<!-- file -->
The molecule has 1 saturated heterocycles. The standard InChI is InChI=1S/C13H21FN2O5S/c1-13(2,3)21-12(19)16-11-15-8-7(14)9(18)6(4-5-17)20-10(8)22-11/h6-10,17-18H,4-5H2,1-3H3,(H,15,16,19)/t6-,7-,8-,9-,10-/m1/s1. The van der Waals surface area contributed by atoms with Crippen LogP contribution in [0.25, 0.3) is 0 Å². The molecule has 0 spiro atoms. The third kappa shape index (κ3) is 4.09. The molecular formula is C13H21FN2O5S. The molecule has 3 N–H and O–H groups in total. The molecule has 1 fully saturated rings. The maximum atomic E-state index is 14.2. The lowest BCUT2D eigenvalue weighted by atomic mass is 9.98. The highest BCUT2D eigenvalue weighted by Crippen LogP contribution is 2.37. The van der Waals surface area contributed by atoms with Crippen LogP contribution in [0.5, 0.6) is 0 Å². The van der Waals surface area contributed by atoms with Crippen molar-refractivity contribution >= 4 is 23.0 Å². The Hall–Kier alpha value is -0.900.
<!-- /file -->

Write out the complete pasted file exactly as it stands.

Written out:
The molecule has 1 saturated heterocycles. The standard InChI is InChI=1S/C13H21FN2O5S/c1-13(2,3)21-12(19)16-11-15-8-7(14)9(18)6(4-5-17)20-10(8)22-11/h6-10,17-18H,4-5H2,1-3H3,(H,15,16,19)/t6-,7-,8-,9-,10-/m1/s1. The van der Waals surface area contributed by atoms with Crippen LogP contribution in [0.25, 0.3) is 0 Å². The molecule has 0 spiro atoms. The third kappa shape index (κ3) is 4.09. The molecular formula is C13H21FN2O5S. The molecule has 3 N–H and O–H groups in total. The molecule has 1 fully saturated rings. The maximum atomic E-state index is 14.2. The lowest BCUT2D eigenvalue weighted by atomic mass is 9.98. The highest BCUT2D eigenvalue weighted by Crippen LogP contribution is 2.37. The van der Waals surface area contributed by atoms with Crippen LogP contribution in [0.5, 0.6) is 0 Å². The van der Waals surface area contributed by atoms with Crippen molar-refractivity contribution >= 4 is 23.0 Å². The Hall–Kier alpha value is -0.900.